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Sweet Valley High cheat sheet

Elizabeth and Jessica Wakefield. If there were two characters that summed up the 1990s, it was these golden-haired,high achieving twin California girls of the Sweet Valley High book and television series.

Both the books and the TV show paved the way for high-stakes teen dramas like The OC, Gossip Girl, and even Pretty Little Liars. Besides all of the regular high-school drama, SVH had wealth, intrigue, deception and even murder as plot devices.

Since the demise of the television series after four seasons in 1997, fans of the books and show alike have been hankering for a film adaptation. Rumours swirled several years ago that Juno writer Diablo Cody would take the reins of the movie project, but this ended up stalling and going nowhere, that is until recently.

In July it was announced that Paramount had gotten hold of two brilliant writers to co-write the script for a movie reboot. Kirsten ‘Kiwi’ Smith has writing credits including iconic movies like Legally Blonde, 10 Things I Hate About You, and underrated gem She’s The Man. The other writer, Harper Dill, works on the hilarious comedy The Mick. With these two comedy queens at the helm, it’s going to be one hell of a film, with the traditional outlandish plot twists the show and books were renowned for.

The Books

The Sweet Valley High book series was the brainchild of New Yorker Francine Pascal, who started out as a soap opera scriptwriter and wrote her first YA novel in 1977. The first Sweet Valley High book was published in 1983, and a whopping 603 books were published in the series until its end in 2003. There were also numerous spinoffs of the original book series, from Sweet Valley University to Sweet Valley Junior High. Much like another iconic YA series, The Babysitters Club, many of the books were actually written by a team of ghostwriters – with Pascal giving them general story directions.

One ghostwriter, Amy Boesky, described the process in a fascinating blog post.

“I liked the discipline of writing SVH, the structure. Francine created the story plots, which arrived in my mailbox in manila envelopes and, when I took them out and studied them, read like long, free-verse poems. Eight or nine pages of single spaced directives that laid out exhilarating and implausible fables of duplicity, innovation, risk, and triumph.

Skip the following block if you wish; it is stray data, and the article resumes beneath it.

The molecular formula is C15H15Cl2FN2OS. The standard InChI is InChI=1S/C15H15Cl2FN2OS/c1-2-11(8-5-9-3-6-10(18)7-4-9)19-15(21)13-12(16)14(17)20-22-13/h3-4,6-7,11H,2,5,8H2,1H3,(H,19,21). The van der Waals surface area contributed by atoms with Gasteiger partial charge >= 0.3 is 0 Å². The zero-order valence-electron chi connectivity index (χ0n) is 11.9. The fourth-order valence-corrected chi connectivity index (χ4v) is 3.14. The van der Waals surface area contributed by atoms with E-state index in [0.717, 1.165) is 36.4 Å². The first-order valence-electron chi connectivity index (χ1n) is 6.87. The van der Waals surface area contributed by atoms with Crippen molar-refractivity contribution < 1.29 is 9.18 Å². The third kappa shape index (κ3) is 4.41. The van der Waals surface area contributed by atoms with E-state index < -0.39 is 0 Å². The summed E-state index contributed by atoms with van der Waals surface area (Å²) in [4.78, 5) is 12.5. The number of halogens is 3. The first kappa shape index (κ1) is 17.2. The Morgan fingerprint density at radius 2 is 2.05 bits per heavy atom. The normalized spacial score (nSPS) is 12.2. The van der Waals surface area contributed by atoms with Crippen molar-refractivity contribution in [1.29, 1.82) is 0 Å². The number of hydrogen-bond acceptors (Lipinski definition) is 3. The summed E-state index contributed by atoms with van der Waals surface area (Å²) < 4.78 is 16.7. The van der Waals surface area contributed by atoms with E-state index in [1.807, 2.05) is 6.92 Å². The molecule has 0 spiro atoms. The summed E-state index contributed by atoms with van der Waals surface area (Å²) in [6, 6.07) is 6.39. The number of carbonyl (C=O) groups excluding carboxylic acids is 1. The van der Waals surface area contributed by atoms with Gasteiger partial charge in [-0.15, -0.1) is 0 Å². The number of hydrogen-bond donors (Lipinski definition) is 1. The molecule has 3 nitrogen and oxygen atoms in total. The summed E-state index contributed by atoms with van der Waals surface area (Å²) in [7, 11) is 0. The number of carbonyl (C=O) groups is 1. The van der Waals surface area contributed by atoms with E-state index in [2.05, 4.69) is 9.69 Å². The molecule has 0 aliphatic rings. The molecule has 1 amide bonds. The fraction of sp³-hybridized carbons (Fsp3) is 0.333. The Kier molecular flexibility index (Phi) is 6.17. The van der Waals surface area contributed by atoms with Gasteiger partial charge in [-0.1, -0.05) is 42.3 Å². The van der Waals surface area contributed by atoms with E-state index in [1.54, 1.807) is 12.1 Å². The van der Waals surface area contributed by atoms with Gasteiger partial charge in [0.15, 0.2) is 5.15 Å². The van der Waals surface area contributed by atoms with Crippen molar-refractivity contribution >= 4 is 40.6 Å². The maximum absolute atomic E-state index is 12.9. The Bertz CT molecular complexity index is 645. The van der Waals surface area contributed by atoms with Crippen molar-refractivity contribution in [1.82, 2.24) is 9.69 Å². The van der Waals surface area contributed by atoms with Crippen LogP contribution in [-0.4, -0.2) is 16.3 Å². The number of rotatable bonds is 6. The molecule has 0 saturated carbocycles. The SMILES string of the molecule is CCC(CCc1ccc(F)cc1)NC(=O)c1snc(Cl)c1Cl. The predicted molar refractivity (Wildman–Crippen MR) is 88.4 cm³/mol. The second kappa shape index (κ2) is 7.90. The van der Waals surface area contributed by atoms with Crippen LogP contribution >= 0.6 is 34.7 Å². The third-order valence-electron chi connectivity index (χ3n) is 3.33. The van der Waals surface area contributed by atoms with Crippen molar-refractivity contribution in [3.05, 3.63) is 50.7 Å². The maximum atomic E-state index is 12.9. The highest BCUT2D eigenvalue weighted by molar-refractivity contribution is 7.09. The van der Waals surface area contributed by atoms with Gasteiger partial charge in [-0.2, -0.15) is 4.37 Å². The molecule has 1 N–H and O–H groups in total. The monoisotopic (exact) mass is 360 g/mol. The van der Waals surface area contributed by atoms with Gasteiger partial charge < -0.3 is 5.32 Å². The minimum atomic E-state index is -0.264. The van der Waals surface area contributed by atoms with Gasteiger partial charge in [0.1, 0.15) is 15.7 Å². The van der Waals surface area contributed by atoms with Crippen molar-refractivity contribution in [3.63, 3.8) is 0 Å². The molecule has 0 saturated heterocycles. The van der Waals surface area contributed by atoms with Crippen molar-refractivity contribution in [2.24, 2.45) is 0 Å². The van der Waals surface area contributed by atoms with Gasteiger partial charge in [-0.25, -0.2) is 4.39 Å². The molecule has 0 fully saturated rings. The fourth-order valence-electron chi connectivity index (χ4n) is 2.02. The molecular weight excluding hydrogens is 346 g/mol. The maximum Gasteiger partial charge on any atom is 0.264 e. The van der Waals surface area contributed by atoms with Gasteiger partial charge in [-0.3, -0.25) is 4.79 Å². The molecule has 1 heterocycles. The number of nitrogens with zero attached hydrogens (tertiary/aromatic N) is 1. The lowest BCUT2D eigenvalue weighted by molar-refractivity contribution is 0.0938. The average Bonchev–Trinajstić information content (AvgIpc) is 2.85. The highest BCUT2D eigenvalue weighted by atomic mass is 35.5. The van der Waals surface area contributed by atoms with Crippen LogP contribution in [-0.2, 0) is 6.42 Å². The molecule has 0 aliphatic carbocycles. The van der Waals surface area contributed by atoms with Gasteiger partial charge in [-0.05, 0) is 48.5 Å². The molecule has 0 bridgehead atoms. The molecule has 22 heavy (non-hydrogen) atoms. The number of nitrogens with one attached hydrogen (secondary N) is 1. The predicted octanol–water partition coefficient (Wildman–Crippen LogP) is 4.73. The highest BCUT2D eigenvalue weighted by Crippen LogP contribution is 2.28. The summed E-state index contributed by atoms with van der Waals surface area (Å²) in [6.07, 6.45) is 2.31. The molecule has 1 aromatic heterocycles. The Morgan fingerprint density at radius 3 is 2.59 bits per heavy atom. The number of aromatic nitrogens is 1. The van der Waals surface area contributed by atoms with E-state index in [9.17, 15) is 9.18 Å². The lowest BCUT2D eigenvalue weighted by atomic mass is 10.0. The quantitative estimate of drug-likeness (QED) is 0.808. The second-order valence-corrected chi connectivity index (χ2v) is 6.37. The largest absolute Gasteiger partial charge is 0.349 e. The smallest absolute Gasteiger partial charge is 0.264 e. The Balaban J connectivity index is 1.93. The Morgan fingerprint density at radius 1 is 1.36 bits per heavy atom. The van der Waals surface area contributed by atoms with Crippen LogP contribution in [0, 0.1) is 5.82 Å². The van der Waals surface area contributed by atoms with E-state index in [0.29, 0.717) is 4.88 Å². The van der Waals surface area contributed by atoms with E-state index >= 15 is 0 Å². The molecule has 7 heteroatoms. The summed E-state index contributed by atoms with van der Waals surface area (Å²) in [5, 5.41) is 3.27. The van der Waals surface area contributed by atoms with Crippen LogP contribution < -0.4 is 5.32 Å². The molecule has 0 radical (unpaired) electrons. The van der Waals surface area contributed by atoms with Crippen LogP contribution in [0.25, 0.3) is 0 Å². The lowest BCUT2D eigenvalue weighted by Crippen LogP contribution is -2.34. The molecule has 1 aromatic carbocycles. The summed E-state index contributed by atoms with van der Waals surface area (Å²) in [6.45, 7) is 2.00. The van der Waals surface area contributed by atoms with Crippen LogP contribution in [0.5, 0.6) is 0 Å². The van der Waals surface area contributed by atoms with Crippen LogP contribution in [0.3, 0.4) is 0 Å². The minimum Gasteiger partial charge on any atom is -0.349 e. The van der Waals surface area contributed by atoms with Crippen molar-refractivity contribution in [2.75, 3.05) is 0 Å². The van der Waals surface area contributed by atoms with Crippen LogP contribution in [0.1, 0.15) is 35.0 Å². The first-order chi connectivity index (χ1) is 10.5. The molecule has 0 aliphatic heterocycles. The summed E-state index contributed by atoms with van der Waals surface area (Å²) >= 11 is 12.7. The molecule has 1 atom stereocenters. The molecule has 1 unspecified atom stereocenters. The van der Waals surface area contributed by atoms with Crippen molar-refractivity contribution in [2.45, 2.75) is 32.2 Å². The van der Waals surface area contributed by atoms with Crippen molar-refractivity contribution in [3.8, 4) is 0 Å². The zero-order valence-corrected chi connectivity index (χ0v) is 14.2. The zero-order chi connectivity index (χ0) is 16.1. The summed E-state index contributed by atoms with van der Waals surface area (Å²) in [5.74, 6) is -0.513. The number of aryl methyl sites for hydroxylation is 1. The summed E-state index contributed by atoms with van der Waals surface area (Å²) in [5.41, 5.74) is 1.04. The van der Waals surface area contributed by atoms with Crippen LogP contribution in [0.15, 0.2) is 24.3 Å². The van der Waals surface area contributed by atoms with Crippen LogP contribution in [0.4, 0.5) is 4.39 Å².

“My task was to turn these into “chapter outlines,” adding my own subplots, mailing them back to my editor, and waiting for his approval. Once I got the green light, I worked with the precision of a Swiss clock.”

With titles like When Love Dies, Kidnapped!, Hostage, and A Deadly Christmas, you get the idea that the Wakefield twins didn’t lead the most low-key of lives. The book covers were pastel coloured, with dramatic painted illustration of one or both of the twins, usually thinking about how much trouble they were in with their boyfriends/parent/the police. Once one of the twins accidentally joined a cult, while another fell in love with a French jewel thief while working as a nanny abroad.

Although much was made about how physically identical the twins were, most of the drama came from the fact that their personalities were polar opposites of each other.

Jessica was the meaner of the two, a prototype for characters like Regina George. She was a partier, captain of the cheerleading squad, and a master of deception and lies. She cheated on tests and boyfriends alike, and sabotaged anyone who got in her way – including her sister Elizabeth. (She even spiked her drink at a cool dance. Slightly extreme). She was also just plain mean. She said this to a poor guy on a date: “Hamburgers are gauche. What I like is called haute cuisine. You guys probably don’t know what that means.”

Elizabeth was the pure and good counterpart to ‘Hurricane Jessica). She was studious, with ambitions to become a professional journalist, and had none of the snobbishness or social climbing ambitions of her wild sister. That’s not to say she was a total angel, cheating on many of her boyfriends. This is Sweet Valley High after all.

The TV Series

The TV series aired from 1994 to 1997, but repeats meant that it was on TV for years after it ended. The Wakefields were played by Brittany and Cynthia Daniel, and if you want to know what they’re up to, they still seem to be living those perfect California girl lives if their shared Instagram is any indication.

The show is by far one of the most dramatic, and even hammy creations ever to grace television but it is so fun to watch. From the iconic theme song to the…interesting dialouge, it’s nothing if not entertaining.

Just look at this clip from the episode, Kidnapped!

THE DRAMA OF IT ALL, I CAN’T KEEP UP.

There’s no word as to whether the Daniel sisters will return to the show, even for a cameo, but it would be great to see. Casting rumours are sure to begin surfacing soon, and with a massive supporting cast of evil rivals, handsome, strong-jawed boyfriends, and cheerleaders to fill, it’s going to be an exciting few months.

The show and book series may have been some of the most ridiculous stories ever told, but for escapism, you really can’t beat Sweet Valley High.

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